Is Your Company At Risk?

By Ray Biagini

In the aftermath of Sept. 11, 2001, federal, state and local governments, as well as private companies, invested billions of dollars to research, purchase and implement security technologies that might help prevent future attacks. They discovered that radio frequency identification could help improve public health and safety in a number of ways, including protecting pharmaceutical supply chains, providing access control at airports and nuclear power plants, targeting product recalls for contaminated food or faulty aircraft parts, and securing shipping containers.

But companies selling anti-terror technologies were concerned about tort liability. After the terrorist attacks, lawsuits were filed against the airports, port facilities, security companies, building owners and airlines for business interruption, economic loss and wrongful death. Why risk your entire company to sell a $1,000 radiation detector? The federal government understood that it needed the private sector to invest in anti-terror solutions, but it also knew that the return on investment was limited by catastrophic litigation risk.

On Nov. 25, 2002, within the Homeland Security Act, Congress enacted the SAFETY (Support Anti-Terrorism by Fostering Effective Technology) Act, to eliminate or significantly limit tort liability for companies whose anti-terror products or services fail to prevent, interdict or mitigate a terrorist act.

Only those manufacturers and suppliers whose products are reviewed and approved by the Department of Homeland Security have SAFETY Act legal protections. If your RFID product is not SAFETY Act certified, you don’t have this legal protection. If your company is using a non-Safety Act certified RFID solution, you don’t have this legal protection, either.

If you’re an RFID provider, you need to apply to the federal government for SAFETY Act protections now. DHS review and approval takes about 120 days and can be applied retroactively. SAFETY Act protection will not only reduce your own liability risk, it will also give you a market advantage by protecting your customers.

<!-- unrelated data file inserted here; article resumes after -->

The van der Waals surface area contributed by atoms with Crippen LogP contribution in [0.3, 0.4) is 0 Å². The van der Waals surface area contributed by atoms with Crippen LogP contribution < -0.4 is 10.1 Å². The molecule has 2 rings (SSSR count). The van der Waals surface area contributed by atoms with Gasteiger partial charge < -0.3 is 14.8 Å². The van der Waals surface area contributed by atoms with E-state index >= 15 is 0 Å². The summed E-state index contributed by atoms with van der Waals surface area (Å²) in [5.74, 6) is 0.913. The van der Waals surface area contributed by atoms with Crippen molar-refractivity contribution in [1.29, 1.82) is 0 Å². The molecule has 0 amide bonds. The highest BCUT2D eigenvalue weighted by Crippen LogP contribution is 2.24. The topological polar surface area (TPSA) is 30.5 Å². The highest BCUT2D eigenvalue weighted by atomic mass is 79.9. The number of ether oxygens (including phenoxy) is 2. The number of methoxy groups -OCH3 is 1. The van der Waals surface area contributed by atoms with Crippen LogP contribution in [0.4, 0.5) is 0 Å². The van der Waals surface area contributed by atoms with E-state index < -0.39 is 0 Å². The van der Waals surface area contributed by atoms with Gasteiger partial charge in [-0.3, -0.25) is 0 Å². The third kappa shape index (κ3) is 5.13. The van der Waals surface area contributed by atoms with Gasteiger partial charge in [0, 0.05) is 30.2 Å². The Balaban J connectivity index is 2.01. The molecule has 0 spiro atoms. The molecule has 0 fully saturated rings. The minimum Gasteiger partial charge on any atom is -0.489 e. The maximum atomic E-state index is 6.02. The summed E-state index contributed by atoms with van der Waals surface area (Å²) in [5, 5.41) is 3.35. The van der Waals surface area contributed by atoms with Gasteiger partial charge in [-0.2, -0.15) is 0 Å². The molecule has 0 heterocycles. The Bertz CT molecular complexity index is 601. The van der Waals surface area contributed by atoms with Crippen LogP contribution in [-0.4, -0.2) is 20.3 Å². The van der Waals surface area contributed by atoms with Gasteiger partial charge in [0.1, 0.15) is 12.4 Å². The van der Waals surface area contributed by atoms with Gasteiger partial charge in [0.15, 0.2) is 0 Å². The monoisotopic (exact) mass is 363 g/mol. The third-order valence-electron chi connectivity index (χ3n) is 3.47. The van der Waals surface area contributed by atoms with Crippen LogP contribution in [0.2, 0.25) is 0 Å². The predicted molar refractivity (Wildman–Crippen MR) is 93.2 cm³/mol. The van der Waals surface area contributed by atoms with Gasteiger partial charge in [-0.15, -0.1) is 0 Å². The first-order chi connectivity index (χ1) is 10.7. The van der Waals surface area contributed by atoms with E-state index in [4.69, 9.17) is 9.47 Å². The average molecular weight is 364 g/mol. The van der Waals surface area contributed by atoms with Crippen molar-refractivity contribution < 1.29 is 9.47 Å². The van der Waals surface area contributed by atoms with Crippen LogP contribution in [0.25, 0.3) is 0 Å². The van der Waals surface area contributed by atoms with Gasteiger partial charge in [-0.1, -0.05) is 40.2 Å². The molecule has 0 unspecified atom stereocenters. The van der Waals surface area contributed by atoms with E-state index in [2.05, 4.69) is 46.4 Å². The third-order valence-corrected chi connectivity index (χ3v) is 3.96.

If you’re considering RFID solutions for your facilities or supply chain, look for SAFETY Act certified products. You can incorporate the SAFETY Act into your IT procurement contracts.

The SAFETY Act would not apply in cases where an RFID solution failed to prevent or mitigate a death or injury caused by, say, counterfeiting, manufacturing defects or natural disasters. As RFID is considered for public health and safety applications, the SAFETY Act provides a precedent and legislative pathway to extend similar protections to non-terrorism scenarios.

For example, vaccine manufacturers in 2005 got protection against litigation if their products were used to protect the public from an outbreak of Avian flu or another public health epidemic. You have a fiduciary responsibility to your investors, shareholders and customers to understand how the SAFETY Act might apply to you—and whether similar protections make sense in future legislation.

Ray Biagini is a partner with the government contracts and litigation group of McKenna Long & Aldridge and a contributor to the firm’s RFID Law Blog. He also was the author of key provisions of the SAFETY Act. Illustration by Gordon Studer.